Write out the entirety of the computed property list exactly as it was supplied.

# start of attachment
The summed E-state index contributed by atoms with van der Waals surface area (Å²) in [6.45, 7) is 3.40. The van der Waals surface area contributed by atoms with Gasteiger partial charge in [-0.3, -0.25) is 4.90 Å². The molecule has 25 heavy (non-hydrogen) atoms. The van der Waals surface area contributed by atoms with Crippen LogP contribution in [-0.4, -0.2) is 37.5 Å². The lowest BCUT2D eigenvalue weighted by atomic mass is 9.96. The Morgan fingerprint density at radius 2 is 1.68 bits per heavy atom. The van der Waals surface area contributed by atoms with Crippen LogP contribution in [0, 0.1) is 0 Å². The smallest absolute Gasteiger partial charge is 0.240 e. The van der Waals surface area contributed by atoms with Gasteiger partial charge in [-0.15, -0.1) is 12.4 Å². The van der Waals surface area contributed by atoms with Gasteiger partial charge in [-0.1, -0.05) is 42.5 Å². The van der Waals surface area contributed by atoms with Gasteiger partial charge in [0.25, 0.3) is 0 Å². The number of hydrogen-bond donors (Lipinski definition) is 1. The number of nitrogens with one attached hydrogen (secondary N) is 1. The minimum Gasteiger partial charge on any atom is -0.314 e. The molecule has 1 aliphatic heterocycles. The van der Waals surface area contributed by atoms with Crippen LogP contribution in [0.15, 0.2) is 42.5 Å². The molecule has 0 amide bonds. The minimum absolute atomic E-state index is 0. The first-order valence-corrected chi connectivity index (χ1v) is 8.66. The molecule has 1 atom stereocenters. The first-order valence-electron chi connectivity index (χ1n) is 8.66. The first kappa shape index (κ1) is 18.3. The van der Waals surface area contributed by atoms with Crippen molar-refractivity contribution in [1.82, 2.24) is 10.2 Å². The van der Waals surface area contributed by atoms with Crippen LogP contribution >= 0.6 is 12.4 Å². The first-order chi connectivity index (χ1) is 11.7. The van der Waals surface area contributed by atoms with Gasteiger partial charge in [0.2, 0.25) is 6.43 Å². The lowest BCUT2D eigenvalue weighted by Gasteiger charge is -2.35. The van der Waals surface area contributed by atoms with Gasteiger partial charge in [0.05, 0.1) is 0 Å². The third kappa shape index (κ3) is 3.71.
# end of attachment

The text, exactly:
The summed E-state index contributed by atoms with van der Waals surface area (Å²) in [6.45, 7) is 3.40. The van der Waals surface area contributed by atoms with Gasteiger partial charge in [-0.3, -0.25) is 4.90 Å². The molecule has 25 heavy (non-hydrogen) atoms. The van der Waals surface area contributed by atoms with Crippen LogP contribution in [-0.4, -0.2) is 37.5 Å². The lowest BCUT2D eigenvalue weighted by atomic mass is 9.96. The Morgan fingerprint density at radius 2 is 1.68 bits per heavy atom. The van der Waals surface area contributed by atoms with Crippen LogP contribution in [0, 0.1) is 0 Å². The smallest absolute Gasteiger partial charge is 0.240 e. The van der Waals surface area contributed by atoms with Gasteiger partial charge in [-0.15, -0.1) is 12.4 Å². The van der Waals surface area contributed by atoms with Gasteiger partial charge in [-0.1, -0.05) is 42.5 Å². The van der Waals surface area contributed by atoms with Gasteiger partial charge in [0.25, 0.3) is 0 Å². The number of hydrogen-bond donors (Lipinski definition) is 1. The number of nitrogens with one attached hydrogen (secondary N) is 1. The minimum Gasteiger partial charge on any atom is -0.314 e. The molecule has 1 aliphatic heterocycles. The van der Waals surface area contributed by atoms with Crippen LogP contribution in [0.15, 0.2) is 42.5 Å². The molecule has 0 amide bonds. The minimum absolute atomic E-state index is 0. The first-order valence-corrected chi connectivity index (χ1v) is 8.66. The molecule has 1 atom stereocenters. The first-order valence-electron chi connectivity index (χ1n) is 8.66. The first kappa shape index (κ1) is 18.3. The van der Waals surface area contributed by atoms with Crippen molar-refractivity contribution in [1.82, 2.24) is 10.2 Å². The van der Waals surface area contributed by atoms with Crippen LogP contribution >= 0.6 is 12.4 Å². The first-order chi connectivity index (χ1) is 11.7. The van der Waals surface area contributed by atoms with Gasteiger partial charge in [0.2, 0.25) is 6.43 Å². The lowest BCUT2D eigenvalue weighted by Gasteiger charge is -2.35. The van der Waals surface area contributed by atoms with Gasteiger partial charge in [0.05, 0.1) is 0 Å². The third kappa shape index (κ3) is 3.71.